The Four Vs of Digital Ops

Just as Big Data became the way to refer to huge benefits possible by previously unimagined access to information, Digital Ops is the term to describe what’s next. Digital Ops introduces the next step forward, and its mastery is what it takes for organizations to align people with process and technology in ways not achievable till now.

Understanding Digital Ops—a converging ecosystem of Marketing Ops, Sales Ops, IT Ops and PMO Ops—is key to persevering in an environment that has gotten cumbersome enough that it can no longer be managed by traditional mindsets, thought process or tools.

MarTech’s Scott Brinker refers to Big Ops when he talks about the proliferation of operations-oriented apps. We use the term Digital Ops because it includes the customer in the equation—not just those doing the work, but those benefiting from it. Here’s context on the concepts from Scott’s point-of-view:

The Four Vs is a commonly accepted framework used to describe the dimensions of Big Data. At Zee Jay Digital, we use it to benchmark the current, complex state of marketing, and its adjacent areas, to attain an improved state. The challenges of managing in an environment with more globalization, competition and management scrutiny than ever, coupled with an expanding number of data inputs and systemic silos, are real—but not impossible to overcome.

Digital Ops’ Four Vs—volume, velocity, variety and value—lay down the basic tenets of this most recent—and unparalleled—way to overhaul operations:

  • Volume: A Lot Needs to be Done
    The breadth of activity expected to be generated by marketing keeps growing. Quarterly and yearly plans are more ambitious. Getting more campaigns, programs and tactics done across a greater number of media and channel types—all within projected, invariable budgetary and fiscal restraints—is getting harder. The work tends to pile up … and the ability to manage isn’t keeping pace. Figuring out ways to get a greater volume of work done is key.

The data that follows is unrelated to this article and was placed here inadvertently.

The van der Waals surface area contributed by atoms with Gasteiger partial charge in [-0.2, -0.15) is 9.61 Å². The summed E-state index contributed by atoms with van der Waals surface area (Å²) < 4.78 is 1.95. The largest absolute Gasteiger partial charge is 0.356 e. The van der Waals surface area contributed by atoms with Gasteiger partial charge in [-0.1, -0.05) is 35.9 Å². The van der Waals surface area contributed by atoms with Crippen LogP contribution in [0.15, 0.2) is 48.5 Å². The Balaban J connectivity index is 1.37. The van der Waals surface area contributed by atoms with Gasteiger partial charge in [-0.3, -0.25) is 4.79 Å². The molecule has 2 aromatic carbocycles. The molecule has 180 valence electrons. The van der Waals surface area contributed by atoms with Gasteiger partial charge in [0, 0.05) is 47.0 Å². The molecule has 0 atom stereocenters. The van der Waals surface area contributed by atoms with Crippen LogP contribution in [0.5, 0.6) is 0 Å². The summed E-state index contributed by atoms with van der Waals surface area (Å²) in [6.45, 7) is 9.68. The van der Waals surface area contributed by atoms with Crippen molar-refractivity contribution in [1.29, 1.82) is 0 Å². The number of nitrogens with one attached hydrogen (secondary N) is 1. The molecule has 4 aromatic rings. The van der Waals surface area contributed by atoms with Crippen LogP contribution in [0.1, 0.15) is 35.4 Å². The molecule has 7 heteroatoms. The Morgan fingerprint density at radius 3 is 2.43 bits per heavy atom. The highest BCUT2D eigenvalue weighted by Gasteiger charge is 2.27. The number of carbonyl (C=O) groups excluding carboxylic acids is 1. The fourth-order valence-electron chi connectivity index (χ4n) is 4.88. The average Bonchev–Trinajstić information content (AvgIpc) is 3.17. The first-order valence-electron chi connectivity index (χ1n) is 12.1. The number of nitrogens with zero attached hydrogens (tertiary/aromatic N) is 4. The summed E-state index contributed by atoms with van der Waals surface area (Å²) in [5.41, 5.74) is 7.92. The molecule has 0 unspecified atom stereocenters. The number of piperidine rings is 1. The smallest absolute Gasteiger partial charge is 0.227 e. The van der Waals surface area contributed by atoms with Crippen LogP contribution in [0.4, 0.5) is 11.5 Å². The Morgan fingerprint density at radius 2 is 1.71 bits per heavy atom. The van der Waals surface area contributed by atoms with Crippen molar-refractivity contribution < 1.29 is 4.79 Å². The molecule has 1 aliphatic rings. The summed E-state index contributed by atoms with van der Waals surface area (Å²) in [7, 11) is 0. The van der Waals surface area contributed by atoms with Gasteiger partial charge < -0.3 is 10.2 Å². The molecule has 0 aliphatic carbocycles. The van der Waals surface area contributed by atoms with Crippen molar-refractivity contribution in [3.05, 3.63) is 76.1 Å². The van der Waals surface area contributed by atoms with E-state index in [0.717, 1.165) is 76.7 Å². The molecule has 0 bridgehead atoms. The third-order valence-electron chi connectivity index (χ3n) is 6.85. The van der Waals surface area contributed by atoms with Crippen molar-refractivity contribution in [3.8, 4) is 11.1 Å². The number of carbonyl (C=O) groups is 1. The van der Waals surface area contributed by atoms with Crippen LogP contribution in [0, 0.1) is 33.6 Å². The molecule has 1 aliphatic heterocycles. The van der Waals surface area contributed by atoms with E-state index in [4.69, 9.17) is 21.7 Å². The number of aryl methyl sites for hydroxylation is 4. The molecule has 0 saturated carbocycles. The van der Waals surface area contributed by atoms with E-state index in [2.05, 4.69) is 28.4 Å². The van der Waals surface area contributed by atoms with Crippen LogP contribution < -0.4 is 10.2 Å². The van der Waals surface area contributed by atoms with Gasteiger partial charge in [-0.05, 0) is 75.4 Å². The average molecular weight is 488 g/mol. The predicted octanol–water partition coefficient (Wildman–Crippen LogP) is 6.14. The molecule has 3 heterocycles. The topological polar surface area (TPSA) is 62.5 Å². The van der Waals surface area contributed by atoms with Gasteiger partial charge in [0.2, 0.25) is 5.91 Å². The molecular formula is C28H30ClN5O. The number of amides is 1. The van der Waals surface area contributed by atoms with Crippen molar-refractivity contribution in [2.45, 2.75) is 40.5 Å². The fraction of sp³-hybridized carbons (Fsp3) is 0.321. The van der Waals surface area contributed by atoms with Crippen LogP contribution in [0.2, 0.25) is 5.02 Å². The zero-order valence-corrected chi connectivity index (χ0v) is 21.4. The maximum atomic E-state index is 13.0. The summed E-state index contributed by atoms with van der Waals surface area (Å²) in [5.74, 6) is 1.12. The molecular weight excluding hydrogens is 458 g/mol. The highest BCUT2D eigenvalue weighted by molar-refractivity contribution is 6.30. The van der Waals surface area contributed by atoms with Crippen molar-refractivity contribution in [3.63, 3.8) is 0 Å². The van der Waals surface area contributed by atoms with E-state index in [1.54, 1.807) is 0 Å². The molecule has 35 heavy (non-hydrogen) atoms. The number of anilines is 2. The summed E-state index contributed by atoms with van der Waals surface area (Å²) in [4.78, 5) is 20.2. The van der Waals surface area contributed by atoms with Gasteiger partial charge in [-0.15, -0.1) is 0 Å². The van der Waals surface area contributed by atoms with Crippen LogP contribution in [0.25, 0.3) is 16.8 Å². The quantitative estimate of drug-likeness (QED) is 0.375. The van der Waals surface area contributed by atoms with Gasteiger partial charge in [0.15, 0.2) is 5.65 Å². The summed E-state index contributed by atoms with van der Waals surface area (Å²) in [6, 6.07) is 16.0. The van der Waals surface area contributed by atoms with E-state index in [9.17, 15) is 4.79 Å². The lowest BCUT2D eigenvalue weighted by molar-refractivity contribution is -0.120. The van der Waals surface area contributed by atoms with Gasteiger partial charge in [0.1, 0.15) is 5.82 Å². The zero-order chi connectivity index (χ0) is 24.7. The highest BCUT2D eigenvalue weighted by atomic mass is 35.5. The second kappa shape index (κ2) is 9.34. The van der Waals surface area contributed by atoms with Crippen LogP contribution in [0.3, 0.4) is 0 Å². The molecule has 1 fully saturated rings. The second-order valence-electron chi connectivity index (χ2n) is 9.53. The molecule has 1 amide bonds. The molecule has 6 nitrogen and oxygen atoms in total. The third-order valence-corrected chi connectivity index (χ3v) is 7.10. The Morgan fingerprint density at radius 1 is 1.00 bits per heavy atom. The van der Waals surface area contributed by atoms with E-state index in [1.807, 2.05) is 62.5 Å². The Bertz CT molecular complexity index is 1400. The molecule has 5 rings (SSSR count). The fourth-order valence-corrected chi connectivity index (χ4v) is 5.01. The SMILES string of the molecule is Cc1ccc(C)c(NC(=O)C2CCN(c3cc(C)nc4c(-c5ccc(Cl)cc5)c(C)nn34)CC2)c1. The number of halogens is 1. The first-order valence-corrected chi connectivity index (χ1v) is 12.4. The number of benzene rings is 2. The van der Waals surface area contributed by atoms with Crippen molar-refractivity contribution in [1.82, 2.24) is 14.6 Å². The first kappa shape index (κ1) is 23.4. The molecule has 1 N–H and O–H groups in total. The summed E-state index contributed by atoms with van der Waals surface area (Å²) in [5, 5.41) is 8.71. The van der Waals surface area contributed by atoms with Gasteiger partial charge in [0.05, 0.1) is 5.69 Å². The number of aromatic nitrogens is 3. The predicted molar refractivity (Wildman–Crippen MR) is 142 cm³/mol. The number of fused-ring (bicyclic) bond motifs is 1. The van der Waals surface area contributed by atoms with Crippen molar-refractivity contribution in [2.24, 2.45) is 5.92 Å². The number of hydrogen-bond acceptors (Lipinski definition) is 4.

Marketing message volume (more emails, texts and push notifications to consumers) will increase 40% in 2021, according to Forrester.


  • Velocity: No Stopping the Need for Speed
    How fast marketing brings offerings, ideas and innovations to market matters. Developments in media channels and consumer-driven markets (and among competitors who’ve cracked the code) require marketers to respond in real-time. It takes thoughtful organization design, nimble processes and AI investment to achieve business objectives.

    U.S. labor productivity will increase 35% by 2035 due to the influence of AI, according to Accenture/Frontier Economics.


  • Variety: A Deluge of Options
    Effective campaigns across a wide spectrum of media types—both mass and more personalized interactions—use eight, 10 or more access points. While traditional media is still relevant, social channels allow (and require) marketers to personalize efforts based on behavior and psychographic data available on buyers. This level of engagement necessitates organizational planning, training and continuous process improvement.

    A one-voice-of-the-customer strategy in 2021—with a holistic approach to personalized communications across all platforms—will cut technology spend, and improve the customer experience, according to Forrester.


  • Value*: How Much Is It Worth?
    With the growth of capabilities that businesses now have through technology and big data, marketing organizations are increasingly required to prove their value to the business. The maturation process has taken marketers past measuring performance through campaign metrics. They now must assess total cost of marketing infrastructure, operations, and impact on the organization as a whole.

    75% of enterprises will use new, external data sources in 2021 to enhance cross-functional decision-making capabilities in ways that increase value, according to IDC.

    *Unlike in Big Data where veracity of data i key (and the fourth V), in Digital Ops it’s the resulting value of marketing content that it most critical … which is why the four V framework’s been altered in this context.

The 4 Vs of Digital Ops give us the means to evaluate the shift in today’s marketing, to start talking about it, to understand what it means and to take action: Improving and expanding marketing capabilities; making processes more efficient; using technology to increase effectiveness; and putting customers first. Marketers stand to gain by engaging in this important conversation.

Looking for more insight on Digital Ops? Sign up for Zee Jay Digital’s session: Workfront: Enter the Age of Digital Operations with Eric Rotkow and Veronica Bright. Wed., Apr. 28 from 3 pm to 3:30 pm.

Join the Digital Ops conversation with Zee Jay Digital: What V presents the biggest challenge at your organization?

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